The six short-listed submissions are:

• Agence Ter (France)
• Burns + Nice (UK)
• Gustafson Porter (UK)
• James Corner Field Operations (USA)
• jmarchitects (UK)
• John McAslan & Partners (UK)

The design competition winner will have the prestigious task of redeveloping the square to further enhance Glasgow’s reputation as an international city.

Each bidder had to answer a pre-qualification questionnaire with a technical panel evaluating entries through seven questions addressing:

• Previous experience in successful design and technical delivery of major public realm work
• Experience of delivering work of a similar scale, value and complexity
• Experience of balancing innovative design and practical solutions
• A history of designing and delivering major event spaces
• A track record of ensuring cost control and delivering value for money in similar projects
• Clear know-how in programming, co-ordination and completing on time projects of a similar size and scale
• Experience of team working and consortium experience of working together

Councillor Gordon Matheson, Leader of Glasgow City Council, said: “George Square’s redevelopment is a hugely exciting moment in the growth of the city as we continue to drive Glasgow forward to meet its future challenges.

“The calibre of the companies competing to redevelop George Square clearly outlines just how iconic it is around the world.

“Each bidder has a wealth of international experience and all six have delivered a number of eye-catching civic spaces acclaimed by their peers and public alike.

“The city attracts thousands of tourists and conference delegates every year, who generate millions of pounds for Glasgow’s economy, and we need to invest in our city if we want that to continue.

“This means it is absolutely essential we choose the very best designer led team to create a new George Square fit for the 21st Century. I look forward to working with the winning design team and the people and businesses of Glasgow to give the city the George Square it deserves.”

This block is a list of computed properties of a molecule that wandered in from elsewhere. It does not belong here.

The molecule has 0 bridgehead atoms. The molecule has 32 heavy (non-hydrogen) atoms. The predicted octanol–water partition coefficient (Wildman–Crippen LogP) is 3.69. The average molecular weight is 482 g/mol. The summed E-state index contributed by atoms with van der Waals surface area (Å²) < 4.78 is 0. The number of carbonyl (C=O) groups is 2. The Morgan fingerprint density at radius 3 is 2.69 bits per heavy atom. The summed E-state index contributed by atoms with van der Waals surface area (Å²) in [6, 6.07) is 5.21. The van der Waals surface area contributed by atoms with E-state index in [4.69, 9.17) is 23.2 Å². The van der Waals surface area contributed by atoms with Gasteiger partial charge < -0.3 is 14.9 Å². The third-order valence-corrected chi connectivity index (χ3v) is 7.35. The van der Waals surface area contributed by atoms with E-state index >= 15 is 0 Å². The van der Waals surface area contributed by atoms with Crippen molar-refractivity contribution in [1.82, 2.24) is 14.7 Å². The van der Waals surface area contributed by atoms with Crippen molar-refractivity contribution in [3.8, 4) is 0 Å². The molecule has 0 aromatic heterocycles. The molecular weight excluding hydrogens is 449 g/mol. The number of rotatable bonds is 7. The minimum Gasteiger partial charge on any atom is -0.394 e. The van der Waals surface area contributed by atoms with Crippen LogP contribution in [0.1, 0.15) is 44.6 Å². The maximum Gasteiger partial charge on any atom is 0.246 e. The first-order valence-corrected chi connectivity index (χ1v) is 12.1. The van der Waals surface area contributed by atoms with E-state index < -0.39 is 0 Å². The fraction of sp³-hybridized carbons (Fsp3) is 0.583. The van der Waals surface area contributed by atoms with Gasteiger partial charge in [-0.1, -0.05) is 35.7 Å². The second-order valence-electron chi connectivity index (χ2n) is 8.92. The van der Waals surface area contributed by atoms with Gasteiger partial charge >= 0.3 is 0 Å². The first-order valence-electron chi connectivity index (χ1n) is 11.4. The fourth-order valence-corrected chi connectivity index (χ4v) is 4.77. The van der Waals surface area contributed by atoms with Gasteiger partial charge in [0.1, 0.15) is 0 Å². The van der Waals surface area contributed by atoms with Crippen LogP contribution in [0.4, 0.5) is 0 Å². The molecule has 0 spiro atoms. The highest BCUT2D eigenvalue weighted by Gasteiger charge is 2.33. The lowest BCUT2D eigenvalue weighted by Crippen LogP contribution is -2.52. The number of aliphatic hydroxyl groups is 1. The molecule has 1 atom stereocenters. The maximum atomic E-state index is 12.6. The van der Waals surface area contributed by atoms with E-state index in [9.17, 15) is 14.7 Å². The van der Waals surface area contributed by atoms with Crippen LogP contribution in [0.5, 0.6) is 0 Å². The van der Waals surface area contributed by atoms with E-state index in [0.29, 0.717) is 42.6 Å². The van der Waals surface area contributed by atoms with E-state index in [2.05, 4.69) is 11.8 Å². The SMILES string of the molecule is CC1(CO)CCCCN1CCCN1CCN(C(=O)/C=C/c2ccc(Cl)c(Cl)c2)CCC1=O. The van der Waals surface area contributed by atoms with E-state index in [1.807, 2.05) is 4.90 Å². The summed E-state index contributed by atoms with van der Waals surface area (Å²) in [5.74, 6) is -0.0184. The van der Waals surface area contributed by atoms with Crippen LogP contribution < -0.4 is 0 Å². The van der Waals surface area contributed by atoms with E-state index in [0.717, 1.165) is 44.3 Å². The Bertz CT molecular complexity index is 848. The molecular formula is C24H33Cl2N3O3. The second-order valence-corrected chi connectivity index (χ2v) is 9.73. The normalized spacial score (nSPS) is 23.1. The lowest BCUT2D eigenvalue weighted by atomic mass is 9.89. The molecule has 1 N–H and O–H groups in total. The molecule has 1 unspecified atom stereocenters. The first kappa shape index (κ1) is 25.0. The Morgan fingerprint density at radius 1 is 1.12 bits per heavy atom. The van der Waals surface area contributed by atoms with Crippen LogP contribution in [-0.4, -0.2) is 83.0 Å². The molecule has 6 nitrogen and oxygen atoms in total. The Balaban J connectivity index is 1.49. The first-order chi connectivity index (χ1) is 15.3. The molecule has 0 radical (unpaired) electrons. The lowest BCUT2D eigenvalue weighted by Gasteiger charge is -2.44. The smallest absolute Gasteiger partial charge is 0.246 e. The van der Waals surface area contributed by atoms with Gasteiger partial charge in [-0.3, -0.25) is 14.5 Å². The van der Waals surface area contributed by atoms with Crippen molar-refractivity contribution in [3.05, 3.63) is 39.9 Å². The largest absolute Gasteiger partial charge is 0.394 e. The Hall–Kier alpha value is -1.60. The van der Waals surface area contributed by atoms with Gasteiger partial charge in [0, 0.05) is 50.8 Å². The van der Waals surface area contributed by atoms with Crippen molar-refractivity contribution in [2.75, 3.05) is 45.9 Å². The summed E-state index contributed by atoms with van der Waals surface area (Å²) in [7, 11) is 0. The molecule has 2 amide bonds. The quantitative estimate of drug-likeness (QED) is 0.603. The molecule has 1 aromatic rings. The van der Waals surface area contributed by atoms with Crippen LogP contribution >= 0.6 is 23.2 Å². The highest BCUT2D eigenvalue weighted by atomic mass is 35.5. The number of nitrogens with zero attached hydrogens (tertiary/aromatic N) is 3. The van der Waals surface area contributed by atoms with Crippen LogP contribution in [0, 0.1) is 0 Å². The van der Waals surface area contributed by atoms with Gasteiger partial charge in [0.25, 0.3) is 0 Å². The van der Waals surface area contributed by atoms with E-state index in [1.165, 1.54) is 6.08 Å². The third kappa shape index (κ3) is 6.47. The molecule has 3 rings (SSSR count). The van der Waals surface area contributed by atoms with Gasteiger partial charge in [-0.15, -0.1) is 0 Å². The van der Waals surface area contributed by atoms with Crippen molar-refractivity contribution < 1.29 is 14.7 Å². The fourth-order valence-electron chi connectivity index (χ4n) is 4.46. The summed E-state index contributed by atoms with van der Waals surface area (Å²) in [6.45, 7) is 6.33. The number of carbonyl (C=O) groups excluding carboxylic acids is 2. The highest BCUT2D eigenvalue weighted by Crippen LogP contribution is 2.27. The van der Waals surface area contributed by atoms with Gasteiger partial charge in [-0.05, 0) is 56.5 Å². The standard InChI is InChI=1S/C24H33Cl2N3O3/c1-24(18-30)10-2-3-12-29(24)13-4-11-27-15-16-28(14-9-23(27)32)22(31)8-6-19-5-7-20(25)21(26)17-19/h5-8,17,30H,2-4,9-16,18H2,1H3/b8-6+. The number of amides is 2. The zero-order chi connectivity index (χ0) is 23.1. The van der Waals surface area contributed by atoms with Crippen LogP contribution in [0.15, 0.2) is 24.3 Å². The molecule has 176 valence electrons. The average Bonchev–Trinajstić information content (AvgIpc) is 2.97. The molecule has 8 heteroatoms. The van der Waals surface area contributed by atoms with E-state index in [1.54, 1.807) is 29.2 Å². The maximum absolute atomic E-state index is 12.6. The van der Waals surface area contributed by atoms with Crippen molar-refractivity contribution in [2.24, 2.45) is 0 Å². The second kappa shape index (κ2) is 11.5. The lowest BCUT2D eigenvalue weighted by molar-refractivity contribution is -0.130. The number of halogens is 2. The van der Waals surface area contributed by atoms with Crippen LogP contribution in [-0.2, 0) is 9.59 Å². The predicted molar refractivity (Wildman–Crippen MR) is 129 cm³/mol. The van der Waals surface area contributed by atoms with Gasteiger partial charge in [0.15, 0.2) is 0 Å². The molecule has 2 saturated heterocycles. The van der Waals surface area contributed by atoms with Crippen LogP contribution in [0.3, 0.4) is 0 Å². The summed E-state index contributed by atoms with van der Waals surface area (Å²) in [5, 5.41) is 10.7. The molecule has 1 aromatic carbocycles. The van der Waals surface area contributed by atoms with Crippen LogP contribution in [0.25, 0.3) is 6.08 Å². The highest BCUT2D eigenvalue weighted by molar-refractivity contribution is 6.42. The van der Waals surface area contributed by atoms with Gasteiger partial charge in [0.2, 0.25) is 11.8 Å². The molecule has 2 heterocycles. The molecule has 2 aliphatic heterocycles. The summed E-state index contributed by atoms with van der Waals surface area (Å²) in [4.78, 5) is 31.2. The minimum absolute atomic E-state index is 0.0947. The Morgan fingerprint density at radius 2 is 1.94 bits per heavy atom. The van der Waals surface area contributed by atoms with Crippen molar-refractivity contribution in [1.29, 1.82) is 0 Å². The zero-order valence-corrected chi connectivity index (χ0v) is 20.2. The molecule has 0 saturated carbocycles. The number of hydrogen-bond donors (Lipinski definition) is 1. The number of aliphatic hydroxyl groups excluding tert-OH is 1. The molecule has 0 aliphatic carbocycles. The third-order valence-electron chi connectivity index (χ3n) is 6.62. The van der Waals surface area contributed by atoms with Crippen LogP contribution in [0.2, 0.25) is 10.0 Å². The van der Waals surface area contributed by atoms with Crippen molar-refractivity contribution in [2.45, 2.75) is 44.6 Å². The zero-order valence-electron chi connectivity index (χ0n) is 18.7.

The six designs will be displayed in the Lighthouse, Scotland’s Centre for Design and Architecture, in early January.

Given the scale of the proposed transformation, statues and monuments – except the Cenotaph – will be removed, at least on a temporary basis, in order that the design and construction can be efficiently carried out. This will also allow a comprehensive conservation plan of statues to be implemented in partnership with Historic Scotland.

It is anticipated that redevelopment work will be carried out in two stages, with the first stage being completed before the Glasgow 2014 Commonwealth Games.

Funding of up to £5m from the overall investment programme will enable early delivery of phase one of the George Square redevelopment with an additional £10m assumed within the Buchanan Quarter TIF Business Case.

Click here for details of the six finalists


Click to read

Courtesy of the Skyscrapercity forum.

There is no doubt that George Square would benefit from a sympathetic revamp (“T in the Park promoter will help choose square’s design”, The Herald, October 6 & Letters, October 1 and 4).

Replacement of the dreadful red surface with quality paving – preferably impervious to chewing gum – and extending between the Cenotaph and the City Chambers would certainly enhance the square. Parking spaces should be removed and the little-used Hanover Street made a dedicated drop-off point for coaches, allowing visitors safe and direct access to shops, restaurants, the Information Centre and George Square. The reinstatement of the lost lawns, trees, and benches is surely worthy of consideration.

There seems to be a lack of joined-up thinking within the City Chambers. George Square is so often marred by tents and other paraphernalia. Most events could be more suitably housed elsewhere, such as Glasgow Green for funfairs and pop concerts, and McLellan Galleries for art shows such as the Royal Glasgow Institute. The cost of refurbishment would be a fraction of the proposed George Square work. Surely this substantial amount of money would be better spent elsewhere.